Building and restoring classic wooden sail, row and power boats with the
finest boat building materials and craftsmanship.
"A sailing ship is a bundle of compromises and the cleverest constructor is he
who out of a mass of hostile parts succeeds in creating the most harmonious whole"
-- attributed to Lord Dunraven
Classic Wooden Boats by Thad Danielson
forward into the past or back to the future with ALBERT STRANGE and RALPH MUNROE
After 25 years of building and restoring boats in Marblehead I have moved back into the hills of Massachusetts to build boats. My brother wants a sailing dory and that may be first, but cruising boats call to me, cruising boats for travel to distant shores and seeing l and from the sea perspective as well as appreciating the life and motion in the water. When I first saw the 33' Albert Strange yawl, SEA HARMONY, she looked like the perfect cruising boat to me. I had just sold an 18' Fenwick Williams catboat and was able to trade some of the proceeds and my 13' ketch (pictured here) based on Ralph Munroe's PRESTO for the Strange.
Ralph Munroe grew up on Staten Island, New York, and was an early settler on Biscayne Bay, Florida, when the only way to get around was by boat.
To sail the shallow waters he started out with sharpies, but designed a series of round bottom boats, starting with PRESTO, shallow draft centerboard boats with sharpie rigs, very successful and capable.
Albert Strange grew up along the lower Thames, England, sailing with a local fisherman in his fishing boat and in large yachts racing with the fisherman as pilot. An artist and director of the Scarborough Art School, his artful cruising yacht designs gained him fame beyond the art world. I have a friend who recalls speaking with L. Francis Herreshoff about Albert Strange, LFH saying that Strange was a great designer because he was first an artist. This could mean any number of things, but the artist takes the time to get a line right, allow an idea to develop and produce a consistent whole. This description applies to Munroe as well as Strange.
I got interested in the Munroe designs from descriptions of his boats sailing short handed in difficult waters, the Gulf Stream, reefs and shallows of South Florida, as well as the rest of the Atlantic coast. I built the 13' Presto to try out the features of Munroe's Presto for myself.
SEA HARMONY got me interested in Albert Strange. Strange was best known for short handed sailing in different but equally difficult waters (Britain to the Baltic) and his boat designs reflect this. Because the waters were different as well as the designers’ backgrounds, the designs are very different in most ways, but share some similarity of rig -- jib headed gaff rigs, yawls (Strange) and ketches (Munroe), with short bowsprits, and their owners were passionate about the boats, their designs and cruising. Sailing the 13' Presto whetted my appetite for more. Sailing SEA HARMONY had a similar effect.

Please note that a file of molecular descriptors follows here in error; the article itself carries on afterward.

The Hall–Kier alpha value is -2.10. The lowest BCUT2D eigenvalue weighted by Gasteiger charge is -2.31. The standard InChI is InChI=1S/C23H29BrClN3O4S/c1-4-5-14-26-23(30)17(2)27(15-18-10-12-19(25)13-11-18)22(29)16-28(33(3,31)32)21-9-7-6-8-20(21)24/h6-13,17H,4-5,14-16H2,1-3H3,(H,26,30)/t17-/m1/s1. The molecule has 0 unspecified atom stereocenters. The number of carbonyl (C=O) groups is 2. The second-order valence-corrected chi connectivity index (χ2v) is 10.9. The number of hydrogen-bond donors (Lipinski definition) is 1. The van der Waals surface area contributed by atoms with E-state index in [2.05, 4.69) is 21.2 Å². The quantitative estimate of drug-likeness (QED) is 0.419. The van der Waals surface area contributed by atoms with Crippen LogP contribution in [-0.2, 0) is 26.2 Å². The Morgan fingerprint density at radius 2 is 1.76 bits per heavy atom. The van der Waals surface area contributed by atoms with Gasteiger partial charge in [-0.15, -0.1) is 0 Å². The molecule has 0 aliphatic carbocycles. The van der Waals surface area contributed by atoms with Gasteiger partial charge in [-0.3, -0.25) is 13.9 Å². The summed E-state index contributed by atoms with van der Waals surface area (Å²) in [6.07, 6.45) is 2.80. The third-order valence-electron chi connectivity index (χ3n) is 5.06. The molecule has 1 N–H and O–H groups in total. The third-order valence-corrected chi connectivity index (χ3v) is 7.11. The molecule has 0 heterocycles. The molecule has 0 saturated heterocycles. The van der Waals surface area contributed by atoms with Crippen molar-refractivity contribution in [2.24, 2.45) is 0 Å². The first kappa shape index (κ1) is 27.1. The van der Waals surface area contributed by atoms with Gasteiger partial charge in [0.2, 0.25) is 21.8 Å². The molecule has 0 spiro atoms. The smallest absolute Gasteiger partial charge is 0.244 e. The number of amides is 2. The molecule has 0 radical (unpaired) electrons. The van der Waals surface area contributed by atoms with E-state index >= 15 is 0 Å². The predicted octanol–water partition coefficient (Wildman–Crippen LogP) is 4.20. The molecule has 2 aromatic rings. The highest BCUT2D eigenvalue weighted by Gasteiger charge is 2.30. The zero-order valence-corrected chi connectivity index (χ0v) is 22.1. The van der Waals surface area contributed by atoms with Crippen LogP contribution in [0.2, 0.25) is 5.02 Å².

The last boat Albert Strange had built for himself was the biggest at 28' 7”, designed to include a separate women's cabin. Much of his cruising was done in 18' to 21' boats, pretty spartan camp cruising, but most of his cruising designs are between 21' and 30' including Venture at 29' 6” the design on which SEA HARMONY was based. The last boat designed for himself, never built, was a 21' sloop, BEE. It would be grand to build BEE, but for more cruising possibilities the larger 25' boats like SHEILA and THERESA II seem better and still possible.
I had a call from a man familiar with the Munroe designs asking why there were no Presto boats in the 25' range. For Commodore Munroe the answer seems to be that even 32' UTILIS was a day sailor, though it was one of his favorite boats. Thinking about a 25' Presto boat lead me to drafting lines, my first efforts in two dimensional design. Starting with the PRESTO lines and Albert Strange's treatise on “The Design and Construction of Small Cruising Boats” (Yachting Monthly, reprinted in the recent book ALBERT STRANGE ON YACHT DESIGN CONSTRUCTION AND CRUISING) I developed one set of lines and then another more like the beamier WABUN. Working these two gentlemen together worked well and seemed appropriate to me.
The Great Miami Hurricane of 1926 destroyed the boathouse and overhead shop with the plans for Ralph Munroe's boats. Using small scale images from The Rudder and such sources, R. P. Beebe drew up lines and sail plans for PRESTO, UTILIS, and WABUN. Most of the Albert Strange plans that we have available ended up in the collection of W. P. Stephens, which is housed at Mystic Seaport Museum in Ships Plans, along with the Beebe drawings.
Now I have to get back to work, but I encourage others interested in these matters to pursue these interests and contact me if there is any way I can help. Here are pictures of the Munroe WABUN and the Strange SHEILA.
Book by Thad Danielson
AN INTRODUCTION TO WOODEN
BOAT BUILDING: ALWAYS MORE TO LEARN
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